Durand on Isiksel, “A Corporate Right to Have Rights?”

On Friday 13th, 2018, Professor Turkular Isiksel joined the Sawyer Seminar on Corporations and International Law to discuss her work. Isiksel, the James P. Shenton Assistant Professor of the Core Curriculum at Columbia University, began her lecture by explaining her roots. She had not started off as a scholar interested in corporations per se, but was instead a graduate student focusing her academic work on the European Union, which she had once considered a “harbinger of a new generation of cosmopolitan institutions.” She was quickly disillusioned of this optimistic notion, however, upon studying what the European Union actually did, day-to-day. She realized that the individual rights that the European Union protected most aggressively had to do with commercial mobility, and the agents who took the most advantage of this were, without surprise, business firms. She continued by highlighting that flesh and blood individuals were secondary actors in this situation.

Professor Isiksel explained that over the arc of modern constitutionalism, as an idea and as a practice, since the late 18th century, a reversal seems to be taking place whereas domestic regimes of rights model the rights of legal persons on those of natural persons. In the European Union, however, natural persons come within the realm of rights protections insofar as they act like economic actors (when they are selling services across borders, for example, or moving across borders to exercise their freedom of establishment).

Following this background information, Professor Isiksel discussed the argument from her paper, entitled A Corporate Right to Have Rights? Personhood and Corporate Agency in a Global Age. Per her research, expanding the European Union rights regime can paradoxically end up curtailing the rights of individual citizens and instead amplify the power of private firms. In this respect, she describes the European Union as an exemplar of the process that she calls the “dehumanization of human rights.” She further elucidated this argument: despite having been enacted to protect the dignity and basic interests of human rights in the post-war period, the discourse of human rights is in the process of being appropriated to protect private economic actors. This process, she clarifies, is visible in the domain of international investment law. She went on to describe herself as an earnest and naïve political theorist, and warned that this implied claim of corporate humanity needed to be taken seriously. In her paper, she concluded that none of the major theories of corporate personhood could yield a water-tight argument concerning corporate humanity, as distinct from corporate personhood. It seemed to her that the corporate take-over of human rights discourse, both in the domestic and international context, was in some ways a welcome occasion to revisit fundamental questions about the nature of human rights norms, the institutions charged with upholding them, the set of agents who are entitled to their protection and the relationship between international human rights norms and domestic basic individual rights norms. She caveated her thoughts, however, by saying that these questions are not a straight forward liberal or conservative issue, because everyone relies on corporations to pursue their values, life plans and livelihoods. The disruptions of the autonomy of these corporations would affect everyone very deeply. In her eyes, there seems to be just as much reason to protect the first amendment rights of the New York Times corporations as there is to protect the first amendment rights of a flesh and blood person.  The question is therefore finding principles and guidelines by which to delimit the bounds of corporate autonomy.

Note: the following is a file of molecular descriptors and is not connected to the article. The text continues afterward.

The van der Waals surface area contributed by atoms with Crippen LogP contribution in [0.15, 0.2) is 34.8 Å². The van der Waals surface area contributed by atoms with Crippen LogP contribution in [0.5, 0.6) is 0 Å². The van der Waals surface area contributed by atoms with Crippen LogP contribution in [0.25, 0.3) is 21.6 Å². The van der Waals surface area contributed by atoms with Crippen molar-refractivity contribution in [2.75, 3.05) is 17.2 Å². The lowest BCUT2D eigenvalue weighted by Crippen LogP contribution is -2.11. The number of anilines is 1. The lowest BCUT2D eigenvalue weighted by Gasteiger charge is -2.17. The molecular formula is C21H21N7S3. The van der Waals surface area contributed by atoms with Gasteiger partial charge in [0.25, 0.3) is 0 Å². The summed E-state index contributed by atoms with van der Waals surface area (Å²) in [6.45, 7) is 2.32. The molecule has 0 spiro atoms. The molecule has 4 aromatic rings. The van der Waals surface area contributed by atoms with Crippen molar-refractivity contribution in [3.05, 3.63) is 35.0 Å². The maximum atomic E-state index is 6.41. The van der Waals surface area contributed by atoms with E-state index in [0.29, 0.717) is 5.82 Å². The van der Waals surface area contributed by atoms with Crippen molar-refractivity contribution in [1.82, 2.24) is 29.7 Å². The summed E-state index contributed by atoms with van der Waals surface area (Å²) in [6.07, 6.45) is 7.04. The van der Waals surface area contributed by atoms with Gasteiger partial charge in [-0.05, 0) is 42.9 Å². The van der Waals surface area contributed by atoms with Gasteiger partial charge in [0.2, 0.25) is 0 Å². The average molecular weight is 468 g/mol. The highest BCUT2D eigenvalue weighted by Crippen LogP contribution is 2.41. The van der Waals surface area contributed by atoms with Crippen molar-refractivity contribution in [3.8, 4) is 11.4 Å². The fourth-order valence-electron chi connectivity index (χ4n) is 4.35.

She then went on to discuss a book proposal that she had circulated to the students enrolled into the seminar, before opening the floor up to questions and further discussion.

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